6. Arctic Sea Ice Discussion 2017 - The Melt Season

    I thought calling the minimum was premature back then, but it seems unlikely to be beaten now, as the Arctic sea ice extent has continued to slowly increase despite the storm. It may have helped that the storm has a fair amount of cold air in its circulation.
  7. I recall that when we've had northerlies and little troughs running down the western flank of the northerly flow with embedded pools of warmer air, the GFS has tended to outperform the UKMO and ECMWF, as the latter two models tended to underestimate the extent of the warmer air and so forecast snow instead of rain or sleet. The other main advantage of the GFS model is of course much of the data being freely available. But the ECMWF has been the best-performing model overall since at least 2006. There was a time when the UKMO model didn't do significantly better than the GFS, particularly at day 6, but I recall that it gained ground several years ago and these days tends to be a little behind the ECM overall at days 4-6 but a fair way ahead of the GFS.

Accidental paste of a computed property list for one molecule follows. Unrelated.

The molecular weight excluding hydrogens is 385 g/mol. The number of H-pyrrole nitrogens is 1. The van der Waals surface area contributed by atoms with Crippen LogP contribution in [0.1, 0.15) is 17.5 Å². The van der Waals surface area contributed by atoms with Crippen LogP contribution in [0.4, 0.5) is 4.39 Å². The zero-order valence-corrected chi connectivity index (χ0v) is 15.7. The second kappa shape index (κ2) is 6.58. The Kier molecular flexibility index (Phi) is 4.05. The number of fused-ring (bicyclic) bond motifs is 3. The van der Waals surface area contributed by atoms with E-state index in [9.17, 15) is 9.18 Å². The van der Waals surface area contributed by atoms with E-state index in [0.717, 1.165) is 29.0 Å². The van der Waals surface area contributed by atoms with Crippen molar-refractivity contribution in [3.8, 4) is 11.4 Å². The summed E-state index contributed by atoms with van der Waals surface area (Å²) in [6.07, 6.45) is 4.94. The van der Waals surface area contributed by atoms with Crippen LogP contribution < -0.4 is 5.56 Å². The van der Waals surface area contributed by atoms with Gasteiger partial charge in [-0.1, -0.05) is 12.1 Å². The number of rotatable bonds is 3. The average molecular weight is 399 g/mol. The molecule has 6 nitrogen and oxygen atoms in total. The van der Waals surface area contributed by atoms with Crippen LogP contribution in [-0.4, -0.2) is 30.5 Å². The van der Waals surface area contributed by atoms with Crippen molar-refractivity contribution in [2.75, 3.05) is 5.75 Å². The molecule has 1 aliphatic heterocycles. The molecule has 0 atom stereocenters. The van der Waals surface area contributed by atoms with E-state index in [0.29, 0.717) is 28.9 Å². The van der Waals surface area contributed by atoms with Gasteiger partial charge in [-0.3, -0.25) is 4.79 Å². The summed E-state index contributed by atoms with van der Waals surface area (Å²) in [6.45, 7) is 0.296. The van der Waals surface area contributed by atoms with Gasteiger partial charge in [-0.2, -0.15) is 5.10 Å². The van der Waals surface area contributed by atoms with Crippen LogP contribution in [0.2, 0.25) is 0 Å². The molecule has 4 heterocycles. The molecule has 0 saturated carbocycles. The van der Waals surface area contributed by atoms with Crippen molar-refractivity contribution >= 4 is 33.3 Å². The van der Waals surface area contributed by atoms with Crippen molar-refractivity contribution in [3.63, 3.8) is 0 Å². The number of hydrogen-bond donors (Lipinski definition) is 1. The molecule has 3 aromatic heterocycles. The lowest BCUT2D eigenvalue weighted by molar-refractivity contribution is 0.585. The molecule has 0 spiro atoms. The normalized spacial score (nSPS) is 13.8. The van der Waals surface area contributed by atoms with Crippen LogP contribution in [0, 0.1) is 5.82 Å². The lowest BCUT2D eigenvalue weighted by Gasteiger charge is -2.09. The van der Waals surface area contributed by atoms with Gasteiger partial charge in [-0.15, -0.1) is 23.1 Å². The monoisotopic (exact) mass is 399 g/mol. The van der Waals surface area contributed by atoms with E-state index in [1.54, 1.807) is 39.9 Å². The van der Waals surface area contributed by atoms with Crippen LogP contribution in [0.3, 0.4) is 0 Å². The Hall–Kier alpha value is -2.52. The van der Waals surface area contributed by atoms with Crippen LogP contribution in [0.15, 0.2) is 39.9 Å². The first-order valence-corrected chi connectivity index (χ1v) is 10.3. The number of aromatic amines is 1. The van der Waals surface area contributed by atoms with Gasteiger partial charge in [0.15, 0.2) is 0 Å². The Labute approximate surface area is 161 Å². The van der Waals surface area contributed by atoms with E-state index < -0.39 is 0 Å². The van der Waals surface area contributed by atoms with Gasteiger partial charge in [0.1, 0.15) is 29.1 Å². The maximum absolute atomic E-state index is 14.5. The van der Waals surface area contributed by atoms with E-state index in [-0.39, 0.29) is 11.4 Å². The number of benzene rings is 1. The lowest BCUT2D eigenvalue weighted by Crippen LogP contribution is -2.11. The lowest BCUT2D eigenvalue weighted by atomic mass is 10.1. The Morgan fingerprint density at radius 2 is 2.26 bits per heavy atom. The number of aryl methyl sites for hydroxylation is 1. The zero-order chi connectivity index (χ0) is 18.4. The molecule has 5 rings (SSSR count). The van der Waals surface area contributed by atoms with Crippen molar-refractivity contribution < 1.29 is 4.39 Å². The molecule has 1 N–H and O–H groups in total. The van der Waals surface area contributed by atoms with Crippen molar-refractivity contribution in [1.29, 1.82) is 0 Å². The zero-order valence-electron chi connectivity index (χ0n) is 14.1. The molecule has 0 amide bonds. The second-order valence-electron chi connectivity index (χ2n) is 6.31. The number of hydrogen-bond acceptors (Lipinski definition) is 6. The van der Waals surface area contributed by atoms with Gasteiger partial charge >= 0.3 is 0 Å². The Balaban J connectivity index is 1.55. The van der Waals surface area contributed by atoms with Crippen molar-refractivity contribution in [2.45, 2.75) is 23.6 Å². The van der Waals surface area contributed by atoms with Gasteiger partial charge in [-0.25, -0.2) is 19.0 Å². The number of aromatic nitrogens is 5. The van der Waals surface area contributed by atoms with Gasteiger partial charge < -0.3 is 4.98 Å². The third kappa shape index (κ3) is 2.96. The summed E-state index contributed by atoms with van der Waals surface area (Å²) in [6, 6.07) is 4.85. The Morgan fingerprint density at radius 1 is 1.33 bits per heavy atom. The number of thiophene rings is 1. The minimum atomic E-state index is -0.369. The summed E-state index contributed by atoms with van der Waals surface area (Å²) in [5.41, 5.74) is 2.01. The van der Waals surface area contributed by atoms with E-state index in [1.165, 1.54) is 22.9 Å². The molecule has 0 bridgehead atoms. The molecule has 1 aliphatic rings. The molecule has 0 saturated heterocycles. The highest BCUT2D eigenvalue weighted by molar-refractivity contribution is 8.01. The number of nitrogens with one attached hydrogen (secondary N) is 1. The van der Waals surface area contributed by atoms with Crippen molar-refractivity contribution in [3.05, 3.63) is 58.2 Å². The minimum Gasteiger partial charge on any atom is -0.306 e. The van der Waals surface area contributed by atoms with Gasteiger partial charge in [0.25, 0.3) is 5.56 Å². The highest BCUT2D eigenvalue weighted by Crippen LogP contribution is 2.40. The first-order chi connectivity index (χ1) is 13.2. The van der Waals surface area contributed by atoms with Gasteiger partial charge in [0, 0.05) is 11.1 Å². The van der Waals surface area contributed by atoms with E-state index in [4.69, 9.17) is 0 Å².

8. August 1998 and August 2007